Matthews: Will NC GOP Run 'Overtly Racist' Campaign vs. Obama?

During MSNBC's live coverage of Pennsylvania's Democratic presidential primary, co-anchor Chris Matthews brought up the possibility that the North Carolina Republican Party would run an "overtly racist" campaign against Barack Obama, as the MSNBC host harkened back to the days of Jesse Helms and Harvey Gantt. Matthews: "North Carolina will be interesting, and I think that if the Republican Party goes back to the old trick it did with the days of Jesse Helms and Harvey Gantt and running a campaign which is overtly racist, I think that will be a mistake if they do that. I'll wait and see if they do that." (Transcript follows)

After referring to Obama's relationship with the Reverend Jeremiah Wright, co-anchor Keith Olbermann brought up the possibility that John McCain could also be attacked for connections with controversial people: "There is a lot that could be thrown at the Republicans by the Democrats and the past associations of Senator McCain, or even some of the current ones."

Fearing the worst, Matthews continued: "I hope we don't see this kind of thing because this campaign involves a woman, an African-American, and a white American. And the choices among those three should be based on character and ability and the best interests of this country, and we can still get that kind of a campaign done by the end of this year. We can do this. We can do this."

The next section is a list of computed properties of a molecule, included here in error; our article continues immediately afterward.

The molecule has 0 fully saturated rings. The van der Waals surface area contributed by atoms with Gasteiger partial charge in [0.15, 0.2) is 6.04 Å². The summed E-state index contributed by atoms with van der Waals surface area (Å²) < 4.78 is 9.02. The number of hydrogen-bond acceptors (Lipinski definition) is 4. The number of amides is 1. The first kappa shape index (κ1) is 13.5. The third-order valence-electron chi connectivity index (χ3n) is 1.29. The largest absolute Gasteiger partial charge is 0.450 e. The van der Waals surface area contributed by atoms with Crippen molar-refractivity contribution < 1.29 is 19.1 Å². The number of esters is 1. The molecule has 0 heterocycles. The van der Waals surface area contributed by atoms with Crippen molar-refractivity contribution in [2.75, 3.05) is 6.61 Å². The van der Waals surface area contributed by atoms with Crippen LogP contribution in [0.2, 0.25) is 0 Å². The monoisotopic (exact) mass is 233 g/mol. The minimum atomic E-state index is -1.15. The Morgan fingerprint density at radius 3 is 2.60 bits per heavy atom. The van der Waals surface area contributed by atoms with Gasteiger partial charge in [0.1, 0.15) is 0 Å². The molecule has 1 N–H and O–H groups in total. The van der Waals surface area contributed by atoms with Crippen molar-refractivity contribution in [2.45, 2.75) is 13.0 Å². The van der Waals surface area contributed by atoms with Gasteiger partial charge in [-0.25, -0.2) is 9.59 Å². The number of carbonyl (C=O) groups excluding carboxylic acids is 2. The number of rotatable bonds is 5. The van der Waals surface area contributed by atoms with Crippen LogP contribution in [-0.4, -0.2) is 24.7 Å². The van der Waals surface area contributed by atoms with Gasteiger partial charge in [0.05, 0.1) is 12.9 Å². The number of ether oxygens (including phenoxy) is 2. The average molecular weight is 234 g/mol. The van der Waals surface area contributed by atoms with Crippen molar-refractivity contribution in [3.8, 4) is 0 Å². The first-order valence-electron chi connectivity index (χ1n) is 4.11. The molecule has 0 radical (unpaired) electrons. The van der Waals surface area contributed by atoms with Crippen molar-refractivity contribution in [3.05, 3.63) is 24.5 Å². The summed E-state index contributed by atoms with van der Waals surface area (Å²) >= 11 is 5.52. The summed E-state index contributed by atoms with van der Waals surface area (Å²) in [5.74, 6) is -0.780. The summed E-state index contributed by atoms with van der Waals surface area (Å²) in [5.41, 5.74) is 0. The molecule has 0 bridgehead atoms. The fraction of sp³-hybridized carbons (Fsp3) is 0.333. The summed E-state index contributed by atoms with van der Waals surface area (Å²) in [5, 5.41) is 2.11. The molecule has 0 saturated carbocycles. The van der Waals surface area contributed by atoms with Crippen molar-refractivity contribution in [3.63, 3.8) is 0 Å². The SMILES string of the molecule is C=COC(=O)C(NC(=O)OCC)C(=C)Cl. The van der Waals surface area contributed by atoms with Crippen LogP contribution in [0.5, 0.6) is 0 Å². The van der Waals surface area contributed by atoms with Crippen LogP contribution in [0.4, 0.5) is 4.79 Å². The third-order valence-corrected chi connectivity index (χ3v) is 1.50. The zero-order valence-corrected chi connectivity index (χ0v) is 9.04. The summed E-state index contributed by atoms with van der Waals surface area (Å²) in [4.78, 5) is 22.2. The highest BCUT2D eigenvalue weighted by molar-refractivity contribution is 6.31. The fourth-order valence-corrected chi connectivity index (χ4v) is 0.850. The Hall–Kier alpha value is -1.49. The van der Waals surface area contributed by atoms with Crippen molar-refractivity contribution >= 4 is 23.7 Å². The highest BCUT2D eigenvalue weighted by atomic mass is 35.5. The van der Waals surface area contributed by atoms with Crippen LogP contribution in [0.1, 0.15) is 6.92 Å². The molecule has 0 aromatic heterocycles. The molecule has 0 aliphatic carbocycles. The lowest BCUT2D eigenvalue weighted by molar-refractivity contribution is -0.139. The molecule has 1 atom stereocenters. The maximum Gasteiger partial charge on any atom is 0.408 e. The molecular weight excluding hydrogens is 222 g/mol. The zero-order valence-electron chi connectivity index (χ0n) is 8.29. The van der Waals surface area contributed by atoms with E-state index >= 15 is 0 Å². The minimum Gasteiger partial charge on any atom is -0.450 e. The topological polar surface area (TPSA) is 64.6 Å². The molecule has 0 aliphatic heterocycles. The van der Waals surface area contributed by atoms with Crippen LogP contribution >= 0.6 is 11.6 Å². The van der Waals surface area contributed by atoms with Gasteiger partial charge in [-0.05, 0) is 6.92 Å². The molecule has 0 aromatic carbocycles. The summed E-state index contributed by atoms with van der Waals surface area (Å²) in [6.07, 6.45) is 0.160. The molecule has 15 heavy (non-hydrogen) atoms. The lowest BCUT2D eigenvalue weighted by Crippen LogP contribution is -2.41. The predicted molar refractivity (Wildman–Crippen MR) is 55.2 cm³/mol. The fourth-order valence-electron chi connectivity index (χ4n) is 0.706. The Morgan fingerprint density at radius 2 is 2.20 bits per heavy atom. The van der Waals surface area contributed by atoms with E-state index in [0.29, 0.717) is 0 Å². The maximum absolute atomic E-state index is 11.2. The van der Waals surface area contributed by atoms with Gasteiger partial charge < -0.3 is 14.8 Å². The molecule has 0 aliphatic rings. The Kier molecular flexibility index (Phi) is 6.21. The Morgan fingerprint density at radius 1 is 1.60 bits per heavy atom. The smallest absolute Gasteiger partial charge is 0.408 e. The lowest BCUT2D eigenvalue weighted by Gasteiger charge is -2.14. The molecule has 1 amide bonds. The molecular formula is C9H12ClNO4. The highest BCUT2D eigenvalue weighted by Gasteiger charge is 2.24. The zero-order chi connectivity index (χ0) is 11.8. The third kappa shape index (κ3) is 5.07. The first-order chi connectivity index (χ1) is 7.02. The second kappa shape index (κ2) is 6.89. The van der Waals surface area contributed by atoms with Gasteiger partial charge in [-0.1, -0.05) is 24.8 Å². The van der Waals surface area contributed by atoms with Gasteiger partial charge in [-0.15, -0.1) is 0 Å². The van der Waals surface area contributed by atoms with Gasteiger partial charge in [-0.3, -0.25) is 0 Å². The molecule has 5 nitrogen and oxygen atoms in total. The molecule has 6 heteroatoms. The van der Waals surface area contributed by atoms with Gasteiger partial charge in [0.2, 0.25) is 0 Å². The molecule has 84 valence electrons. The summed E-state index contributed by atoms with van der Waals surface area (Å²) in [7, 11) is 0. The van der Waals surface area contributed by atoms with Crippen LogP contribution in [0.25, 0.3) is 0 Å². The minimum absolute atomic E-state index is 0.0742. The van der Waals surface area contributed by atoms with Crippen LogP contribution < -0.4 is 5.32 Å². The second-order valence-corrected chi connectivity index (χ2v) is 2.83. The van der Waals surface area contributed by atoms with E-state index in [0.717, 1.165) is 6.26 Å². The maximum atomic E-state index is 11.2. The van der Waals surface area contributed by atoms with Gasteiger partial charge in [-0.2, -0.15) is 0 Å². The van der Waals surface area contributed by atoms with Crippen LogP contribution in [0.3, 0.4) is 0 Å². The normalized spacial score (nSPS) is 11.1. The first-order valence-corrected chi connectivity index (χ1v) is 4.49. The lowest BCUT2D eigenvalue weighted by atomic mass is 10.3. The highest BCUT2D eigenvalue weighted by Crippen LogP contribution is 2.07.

Below is a transcript of the relevant portion of the April 22 MSNBC coverage of the Pennsylvania Democratic primary from 11:21 P.M.:

CHRIS MATTHEWS: This campaign continues because the Democrats have not yet decided on their nominee. Hillary Clinton has slowed it down again. She's pushed the mute button or whatever button you want to call it. How about the pause button? The pause button, because superdelegates are unlikely to move right now in either direction. I don't buy this notion that somehow they're going to rush to Hillary Clinton. I think they're going to continue to wait and see what happens the next two weeks. We'll be back here again, I assume, in two weeks.

North Carolina will be interesting, and I think that if the Republican Party goes back to the old trick it did with the days of Jesse Helms and Harvey Gantt and running a campaign which is overtly racist, I think that will be a mistake if they do that. I'll wait and see if they do that.

KEITH OLBERMANN: Well, you heard Tim's hint about this, about calling on Democrats to disassociate themselves from Senator Obama due to controversial figures in his past, which one would think has, in addition to backlash against racism in the America of 2008, it also might have some more politically practical backlash. There is a lot that could be thrown at the Republicans by the Democrats and the past associations of Senator McCain, or even some of the current ones.

MATTHEWS: Well, I was fortunate to go to grad school down there. I love that state. I think it's a better state than that. I hope we don't see this kind of thing because this campaign involves a woman, an African-American, and a white American. And the choices among those three should be based on character and ability and the best interests of this country, and we can still get that kind of a campaign done by the end of this year. We can do this. We can do this.

OLBERMANN: Yes, we can.

MATTHEWS: Yes, we can.